An ideal training ground for long distance or triathletes with approximately a 1km stretch across the bay.

BLUE LOUGH – Mournes, Co Down

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Words by Maureen McCoy

Photography by Paul McCambridge

Nestled in the centre of the Mournes Annalong valley, the Blue Lough is well-known to hill walkers and provides a lovely, cool dip after a hard days walking. I have often waded into this pretty Lough on a hot day, a favourite after climbing Slieve Binnian, walking along the tors and then the fast descent getting hot, and ready for a breath-taking dip in the fresh water!

On a hot day in July I brought Michelle and Erin up to this spot and after around thirty minutes of walking we rounded the Percy Bysshe and they had their first glimpse of the lough, surrounded by purple heather and tufts of Bog Cotton, the dark peaty water reflected the blue sky and clouds above.

We quickly discarded our walking shoes, stripped to our swimsuits and picked our way through the stones at the edge to drop down into the cool water, refreshing our hot faces and cooling our limbs. The scene was peaceful and quiet as we explored the lough, gazing up at Lamagan slabs to one side and Slieve Binnian on the other. We spent a good few hours in this lazy mood, climbing out to dry off in the hot sun, followed by another dip in the lough each time we got too warm.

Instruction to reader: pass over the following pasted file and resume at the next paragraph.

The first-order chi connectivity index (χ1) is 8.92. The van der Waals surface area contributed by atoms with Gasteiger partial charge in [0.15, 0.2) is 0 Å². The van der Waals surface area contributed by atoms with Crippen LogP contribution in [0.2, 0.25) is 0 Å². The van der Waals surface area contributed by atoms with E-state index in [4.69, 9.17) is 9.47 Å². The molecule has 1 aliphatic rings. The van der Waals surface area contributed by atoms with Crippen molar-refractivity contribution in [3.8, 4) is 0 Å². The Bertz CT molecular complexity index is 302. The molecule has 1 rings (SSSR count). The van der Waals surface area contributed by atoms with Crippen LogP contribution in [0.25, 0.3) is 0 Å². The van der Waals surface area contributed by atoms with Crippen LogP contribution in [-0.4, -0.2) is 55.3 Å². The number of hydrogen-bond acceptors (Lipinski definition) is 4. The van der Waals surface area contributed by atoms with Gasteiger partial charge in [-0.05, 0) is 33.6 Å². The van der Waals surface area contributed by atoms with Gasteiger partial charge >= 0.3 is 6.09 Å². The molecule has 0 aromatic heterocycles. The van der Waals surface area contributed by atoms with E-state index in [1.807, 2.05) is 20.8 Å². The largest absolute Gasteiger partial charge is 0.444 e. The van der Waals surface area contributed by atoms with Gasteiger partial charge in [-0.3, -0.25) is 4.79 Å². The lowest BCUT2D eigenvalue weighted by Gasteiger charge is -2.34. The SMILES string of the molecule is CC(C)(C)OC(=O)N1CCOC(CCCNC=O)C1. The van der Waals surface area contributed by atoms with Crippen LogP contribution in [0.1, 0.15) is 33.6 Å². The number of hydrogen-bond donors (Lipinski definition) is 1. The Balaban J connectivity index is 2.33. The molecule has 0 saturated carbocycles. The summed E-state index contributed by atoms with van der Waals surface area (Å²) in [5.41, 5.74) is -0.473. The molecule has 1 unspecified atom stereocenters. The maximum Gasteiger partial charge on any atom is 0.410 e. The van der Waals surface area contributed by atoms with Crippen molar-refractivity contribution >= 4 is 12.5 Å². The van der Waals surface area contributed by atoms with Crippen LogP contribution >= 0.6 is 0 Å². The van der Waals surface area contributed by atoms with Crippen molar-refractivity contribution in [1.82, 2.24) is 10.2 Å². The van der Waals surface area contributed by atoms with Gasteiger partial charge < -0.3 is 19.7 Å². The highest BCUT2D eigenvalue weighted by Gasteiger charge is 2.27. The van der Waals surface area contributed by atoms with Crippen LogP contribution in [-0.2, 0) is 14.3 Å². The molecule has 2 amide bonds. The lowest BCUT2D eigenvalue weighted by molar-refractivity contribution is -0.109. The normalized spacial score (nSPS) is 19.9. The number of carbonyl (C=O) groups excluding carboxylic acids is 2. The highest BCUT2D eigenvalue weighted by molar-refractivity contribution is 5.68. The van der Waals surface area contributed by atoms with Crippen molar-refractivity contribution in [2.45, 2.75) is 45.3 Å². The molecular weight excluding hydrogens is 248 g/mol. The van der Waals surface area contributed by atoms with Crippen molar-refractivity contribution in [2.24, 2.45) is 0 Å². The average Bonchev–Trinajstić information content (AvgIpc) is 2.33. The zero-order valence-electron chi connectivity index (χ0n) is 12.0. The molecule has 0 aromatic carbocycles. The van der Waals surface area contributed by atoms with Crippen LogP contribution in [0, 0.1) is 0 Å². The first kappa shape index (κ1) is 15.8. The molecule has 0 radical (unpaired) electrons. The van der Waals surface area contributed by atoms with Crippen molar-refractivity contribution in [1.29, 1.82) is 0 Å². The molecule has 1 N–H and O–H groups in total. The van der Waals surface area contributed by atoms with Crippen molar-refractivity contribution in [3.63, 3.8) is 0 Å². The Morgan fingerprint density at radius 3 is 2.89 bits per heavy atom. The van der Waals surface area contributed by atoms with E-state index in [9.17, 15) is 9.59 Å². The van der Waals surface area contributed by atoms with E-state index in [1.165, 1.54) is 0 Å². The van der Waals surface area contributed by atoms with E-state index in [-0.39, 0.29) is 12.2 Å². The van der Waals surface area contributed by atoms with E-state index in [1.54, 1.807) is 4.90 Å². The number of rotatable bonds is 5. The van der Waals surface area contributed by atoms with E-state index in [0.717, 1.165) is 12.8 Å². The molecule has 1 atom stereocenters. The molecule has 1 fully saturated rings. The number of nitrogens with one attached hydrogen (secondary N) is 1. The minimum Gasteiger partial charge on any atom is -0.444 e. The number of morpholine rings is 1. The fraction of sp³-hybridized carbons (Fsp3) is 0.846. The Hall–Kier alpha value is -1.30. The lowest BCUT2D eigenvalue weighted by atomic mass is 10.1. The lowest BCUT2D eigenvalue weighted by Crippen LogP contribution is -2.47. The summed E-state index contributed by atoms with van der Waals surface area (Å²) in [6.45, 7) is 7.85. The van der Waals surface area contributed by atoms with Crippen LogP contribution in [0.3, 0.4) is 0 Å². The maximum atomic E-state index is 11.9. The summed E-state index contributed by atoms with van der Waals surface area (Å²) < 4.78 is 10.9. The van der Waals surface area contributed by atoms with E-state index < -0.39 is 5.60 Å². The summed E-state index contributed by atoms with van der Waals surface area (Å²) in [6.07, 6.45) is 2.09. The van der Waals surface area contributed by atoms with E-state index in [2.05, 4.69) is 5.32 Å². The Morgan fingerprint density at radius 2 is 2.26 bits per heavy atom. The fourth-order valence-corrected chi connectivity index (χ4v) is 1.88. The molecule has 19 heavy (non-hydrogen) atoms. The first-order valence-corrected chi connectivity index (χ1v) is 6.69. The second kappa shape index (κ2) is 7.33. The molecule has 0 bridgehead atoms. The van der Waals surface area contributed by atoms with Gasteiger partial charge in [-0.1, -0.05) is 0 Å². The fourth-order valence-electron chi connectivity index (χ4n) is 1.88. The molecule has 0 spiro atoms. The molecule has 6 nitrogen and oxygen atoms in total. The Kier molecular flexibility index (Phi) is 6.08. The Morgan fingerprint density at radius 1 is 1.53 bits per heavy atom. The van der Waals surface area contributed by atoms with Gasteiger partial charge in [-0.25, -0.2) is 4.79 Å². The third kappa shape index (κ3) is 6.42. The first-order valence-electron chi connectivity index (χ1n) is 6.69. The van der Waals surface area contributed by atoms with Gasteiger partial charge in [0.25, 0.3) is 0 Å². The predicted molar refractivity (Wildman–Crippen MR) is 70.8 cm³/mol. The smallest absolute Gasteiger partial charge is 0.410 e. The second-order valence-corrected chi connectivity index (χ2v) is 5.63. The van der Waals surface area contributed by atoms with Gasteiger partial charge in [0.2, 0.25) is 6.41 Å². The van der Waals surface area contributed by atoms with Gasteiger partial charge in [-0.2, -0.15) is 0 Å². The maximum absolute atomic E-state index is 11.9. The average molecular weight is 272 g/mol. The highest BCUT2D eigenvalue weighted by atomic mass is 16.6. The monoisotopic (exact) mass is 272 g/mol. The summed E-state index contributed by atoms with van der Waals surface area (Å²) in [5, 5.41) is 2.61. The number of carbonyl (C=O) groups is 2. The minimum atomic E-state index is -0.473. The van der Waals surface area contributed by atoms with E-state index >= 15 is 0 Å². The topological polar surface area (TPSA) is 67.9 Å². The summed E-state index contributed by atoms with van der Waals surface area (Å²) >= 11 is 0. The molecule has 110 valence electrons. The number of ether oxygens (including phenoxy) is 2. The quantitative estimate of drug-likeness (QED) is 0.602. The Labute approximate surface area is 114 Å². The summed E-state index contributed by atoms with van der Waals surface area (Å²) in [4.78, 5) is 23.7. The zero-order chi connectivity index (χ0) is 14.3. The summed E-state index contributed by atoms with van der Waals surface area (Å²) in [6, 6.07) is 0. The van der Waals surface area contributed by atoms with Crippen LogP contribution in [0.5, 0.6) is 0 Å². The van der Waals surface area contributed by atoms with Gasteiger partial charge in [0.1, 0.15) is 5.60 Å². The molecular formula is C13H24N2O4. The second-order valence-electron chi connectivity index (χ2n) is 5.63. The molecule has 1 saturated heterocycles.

Although easy to get to and a suitable walk for most families, one gets the sense of being right in the centre of the mountains, miles from civilisation.

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Down time for Michelle

Blue Lough     Annalong Valley         Mournes          Co Down

Blue Lough is situated above the Annalong Valley, between Lamagan Slabs and the North Tor of Slieve Binnian.  The route to the Lough is an easy walk from Carrick Little car park.  Follow the path alongside Annalong Wood, soon you will cross the river and the path rises up, passing Percy Bysshe you will see the small Lough straight ahead. 

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Darragh and Conleth enjoying one of the hottest days in the summer of 2010